My father can’t text. He’s figured out how to open text messages, but he can’t reply. Here’s an example of our text conversations. They’re not conversations. They’re monologues. All the entries are from me.
By the way, you’re looking at the nokia 743776B. Set to drop end of 2022, it features the world’s longest screen. It’s a prototype, a loyal customer thing. Anyway I text my pops in the knowledge he won’t respond. It’s like persisting with a girl who’s giving absolutely nothing back. But the difference is I know he’s read the text, I’m sure he’s happy about it – the one new message bleep is big for him – and I know if he wants, he’ll call me. Other than that I hit send and.. silence.
It’s one of those rare moments in interaction when you want for nothing back. Saying something to somebody without any need for reciprocation. Like speaking to someone who’s asleep. Not worrying about or expecting a response is a peaceful state of being. The kind of peace you might find watching a sunset, without feeling the need to instagram it and miss the rest of the sunset you’re watching because you’re seeing who’s liked the picture you’ve posted of the sunset you’re in the middle of that you’re missing.
This connectivity means that unlike any other time before us, we’re continuously at the behest of a response to what we’ve written or posted or texted. The bible said let us not give so as to receive. But we all want reciprocation. Because when you say something you expect an answer. Those who don’t are either talking to themselves, or mad, and both.
Is something’s worth only determined by how it’s received? Example, what’s the point of this blog. I thought about it at the end of last year, and concluded dropthebeatonit was just an exercise in narcissism. I stopped writing it for six months. I had the world’s coolest girlfriend and I didn’t really need the validation. Now I’m single and I need the validation. But how is this any more than a glorified status update. From the validation it gets I’d say it’s less. If it wasn’t for my number one fangirl this would get as much fanfare as I get for clogging up my father’s inbox.
But my man Conrad wrote six words, and raised his hand for a 60-man cyber fist-bump.
Not that what he said about Halloween wasn’t illuminating. But if something i wrote got sixty likes I think I’d stop speaking to all my friends and and get a bronze water feature in my flat with a poignant life-mantra emblazoned across it in motherfucking neon.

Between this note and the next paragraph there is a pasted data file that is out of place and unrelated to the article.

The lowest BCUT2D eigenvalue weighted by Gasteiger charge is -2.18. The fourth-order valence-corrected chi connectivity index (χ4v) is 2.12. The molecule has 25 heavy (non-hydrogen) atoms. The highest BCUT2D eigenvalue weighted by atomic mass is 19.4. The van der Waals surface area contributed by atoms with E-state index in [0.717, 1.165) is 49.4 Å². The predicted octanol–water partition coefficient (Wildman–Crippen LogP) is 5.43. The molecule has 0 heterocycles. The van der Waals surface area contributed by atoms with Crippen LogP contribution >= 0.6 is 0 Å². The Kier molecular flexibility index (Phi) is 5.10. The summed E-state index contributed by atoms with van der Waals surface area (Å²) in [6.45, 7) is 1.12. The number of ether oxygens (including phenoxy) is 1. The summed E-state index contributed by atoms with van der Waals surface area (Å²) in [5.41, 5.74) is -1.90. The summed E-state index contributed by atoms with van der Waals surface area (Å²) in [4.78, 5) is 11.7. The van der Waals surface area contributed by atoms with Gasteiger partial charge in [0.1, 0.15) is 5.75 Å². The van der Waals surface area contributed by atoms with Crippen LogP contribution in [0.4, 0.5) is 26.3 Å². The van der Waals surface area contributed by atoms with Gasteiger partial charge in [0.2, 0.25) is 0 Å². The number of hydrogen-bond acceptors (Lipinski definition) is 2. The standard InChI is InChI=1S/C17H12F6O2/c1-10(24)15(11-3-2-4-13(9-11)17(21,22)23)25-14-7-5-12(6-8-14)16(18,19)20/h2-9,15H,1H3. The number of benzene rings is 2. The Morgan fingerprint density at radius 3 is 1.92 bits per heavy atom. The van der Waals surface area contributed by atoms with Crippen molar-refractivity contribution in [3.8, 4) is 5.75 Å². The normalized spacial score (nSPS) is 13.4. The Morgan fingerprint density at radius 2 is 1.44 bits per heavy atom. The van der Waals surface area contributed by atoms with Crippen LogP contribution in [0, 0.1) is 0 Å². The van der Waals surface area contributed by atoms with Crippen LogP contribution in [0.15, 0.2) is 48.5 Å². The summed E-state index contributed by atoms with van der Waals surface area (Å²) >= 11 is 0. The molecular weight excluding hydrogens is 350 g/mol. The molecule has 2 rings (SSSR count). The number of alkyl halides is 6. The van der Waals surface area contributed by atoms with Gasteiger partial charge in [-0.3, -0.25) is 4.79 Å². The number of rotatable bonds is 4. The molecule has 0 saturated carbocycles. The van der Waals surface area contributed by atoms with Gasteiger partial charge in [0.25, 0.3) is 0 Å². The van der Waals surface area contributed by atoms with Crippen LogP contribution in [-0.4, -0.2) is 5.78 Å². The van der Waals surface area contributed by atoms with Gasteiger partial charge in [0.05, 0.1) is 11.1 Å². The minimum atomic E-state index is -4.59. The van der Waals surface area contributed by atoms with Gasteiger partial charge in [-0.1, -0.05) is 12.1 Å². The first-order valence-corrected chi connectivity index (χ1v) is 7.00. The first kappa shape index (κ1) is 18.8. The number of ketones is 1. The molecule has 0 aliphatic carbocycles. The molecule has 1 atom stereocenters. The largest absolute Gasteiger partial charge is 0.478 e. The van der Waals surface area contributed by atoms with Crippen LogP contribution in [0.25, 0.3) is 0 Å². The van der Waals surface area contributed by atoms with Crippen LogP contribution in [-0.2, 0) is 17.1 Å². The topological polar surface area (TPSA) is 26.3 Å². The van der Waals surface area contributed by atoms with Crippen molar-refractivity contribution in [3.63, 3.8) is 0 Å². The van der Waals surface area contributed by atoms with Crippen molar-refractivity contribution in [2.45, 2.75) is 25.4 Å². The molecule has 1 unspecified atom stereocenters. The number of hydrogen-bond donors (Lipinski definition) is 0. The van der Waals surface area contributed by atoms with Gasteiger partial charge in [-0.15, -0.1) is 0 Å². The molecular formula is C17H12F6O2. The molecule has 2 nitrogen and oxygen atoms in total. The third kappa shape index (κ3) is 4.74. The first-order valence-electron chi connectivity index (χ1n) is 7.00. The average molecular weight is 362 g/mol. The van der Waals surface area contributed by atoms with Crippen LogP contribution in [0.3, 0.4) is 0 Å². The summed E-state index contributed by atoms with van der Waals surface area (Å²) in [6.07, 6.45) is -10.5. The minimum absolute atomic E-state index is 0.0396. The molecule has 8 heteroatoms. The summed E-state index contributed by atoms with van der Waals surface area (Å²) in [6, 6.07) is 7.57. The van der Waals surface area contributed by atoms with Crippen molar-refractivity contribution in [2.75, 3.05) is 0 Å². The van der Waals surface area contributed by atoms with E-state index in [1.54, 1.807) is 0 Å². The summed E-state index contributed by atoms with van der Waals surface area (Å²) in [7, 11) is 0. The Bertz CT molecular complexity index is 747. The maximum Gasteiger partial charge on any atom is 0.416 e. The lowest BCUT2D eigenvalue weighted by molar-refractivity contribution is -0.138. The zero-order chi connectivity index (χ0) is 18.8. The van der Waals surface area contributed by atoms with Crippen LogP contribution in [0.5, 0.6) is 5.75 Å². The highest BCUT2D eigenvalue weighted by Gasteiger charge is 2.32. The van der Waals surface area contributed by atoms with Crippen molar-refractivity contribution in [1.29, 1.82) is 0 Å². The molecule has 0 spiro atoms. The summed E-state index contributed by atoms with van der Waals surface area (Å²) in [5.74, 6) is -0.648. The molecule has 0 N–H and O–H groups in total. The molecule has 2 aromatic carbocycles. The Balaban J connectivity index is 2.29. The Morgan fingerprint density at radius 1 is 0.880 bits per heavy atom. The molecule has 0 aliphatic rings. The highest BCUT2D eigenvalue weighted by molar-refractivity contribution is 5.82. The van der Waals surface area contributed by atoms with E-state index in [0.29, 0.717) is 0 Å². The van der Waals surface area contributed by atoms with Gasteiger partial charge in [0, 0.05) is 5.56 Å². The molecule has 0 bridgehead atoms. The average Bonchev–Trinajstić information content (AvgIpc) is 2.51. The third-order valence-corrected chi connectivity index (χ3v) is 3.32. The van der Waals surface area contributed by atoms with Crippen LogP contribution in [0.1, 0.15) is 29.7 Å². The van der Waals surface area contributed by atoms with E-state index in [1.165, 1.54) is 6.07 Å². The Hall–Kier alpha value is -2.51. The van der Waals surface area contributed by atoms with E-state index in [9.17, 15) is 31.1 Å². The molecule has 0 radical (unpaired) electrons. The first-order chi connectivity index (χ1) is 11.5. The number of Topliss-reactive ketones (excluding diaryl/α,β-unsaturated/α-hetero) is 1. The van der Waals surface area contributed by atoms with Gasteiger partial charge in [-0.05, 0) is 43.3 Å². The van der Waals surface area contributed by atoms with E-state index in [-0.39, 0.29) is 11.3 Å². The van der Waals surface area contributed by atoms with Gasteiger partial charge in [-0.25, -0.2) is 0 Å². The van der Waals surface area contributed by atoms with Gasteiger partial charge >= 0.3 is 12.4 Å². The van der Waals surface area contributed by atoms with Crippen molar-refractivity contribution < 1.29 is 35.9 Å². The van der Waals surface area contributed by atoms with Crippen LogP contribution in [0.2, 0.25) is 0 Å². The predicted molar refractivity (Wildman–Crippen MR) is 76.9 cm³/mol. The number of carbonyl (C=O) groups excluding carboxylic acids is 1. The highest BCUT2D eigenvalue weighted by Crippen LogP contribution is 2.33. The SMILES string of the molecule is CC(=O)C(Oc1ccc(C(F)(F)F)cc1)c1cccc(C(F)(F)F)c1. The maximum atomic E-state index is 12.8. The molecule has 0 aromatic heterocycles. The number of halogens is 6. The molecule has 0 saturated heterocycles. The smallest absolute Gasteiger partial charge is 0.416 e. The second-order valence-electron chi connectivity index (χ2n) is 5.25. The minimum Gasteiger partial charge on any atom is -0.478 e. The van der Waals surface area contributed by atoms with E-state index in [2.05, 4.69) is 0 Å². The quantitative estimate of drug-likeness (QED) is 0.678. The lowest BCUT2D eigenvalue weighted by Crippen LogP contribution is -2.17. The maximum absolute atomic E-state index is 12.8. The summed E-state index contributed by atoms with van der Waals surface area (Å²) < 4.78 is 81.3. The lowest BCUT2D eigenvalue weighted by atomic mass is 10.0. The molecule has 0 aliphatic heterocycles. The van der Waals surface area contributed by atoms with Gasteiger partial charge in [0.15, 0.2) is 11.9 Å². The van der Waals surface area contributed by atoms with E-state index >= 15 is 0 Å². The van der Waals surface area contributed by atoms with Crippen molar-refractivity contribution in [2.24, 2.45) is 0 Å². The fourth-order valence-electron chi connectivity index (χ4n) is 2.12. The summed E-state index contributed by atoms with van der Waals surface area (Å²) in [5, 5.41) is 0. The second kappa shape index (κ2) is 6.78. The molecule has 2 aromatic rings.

And that’s what social media platforms enable. A hoard of people who don’t write just to write, but who write to be read. Blogs mean somebody can write something however braindead and be almost assured that ten people will read it. Which keeps them writing. If I was Pride & Prejudice crew I’m not sure I’d be writing this kind of stuff down in my diary with a quill, scratching down theories on mate’s mums and wearing trousers around your nipples (and halloween) to pour over later by candlelight during thunderstorms.
Narcissism and needing validation to one side, writing this stuff has benefited me in an unforeseen way. It made me practise writing almost everyday for four years, to the point where now words give me a boner. I’ve started writing shit that I don’t blog that’s a bit more meaningful, that I write just for me. That isn’t reliant on a like button. And hasn’t the like button passed from being a tool for showing approval to a self-purpose tool for people to click on to be seen to be liking something anyway.
Paradoxically enough, to bring this whole thing back on itself – much like sending my pops a text message – blogging is appealing because it’s a serve into an empty court. The only reciprocation I expect from this is a torrent of abuse in the comments section from a prehistoric human who lives on a lawnmower in Tonbridge Wells with a side-line in hardcore porn who’ll attach a link to Lionel Ritchie and express a desire to throw a snickers at my forehead.
I can’t ask for more than that.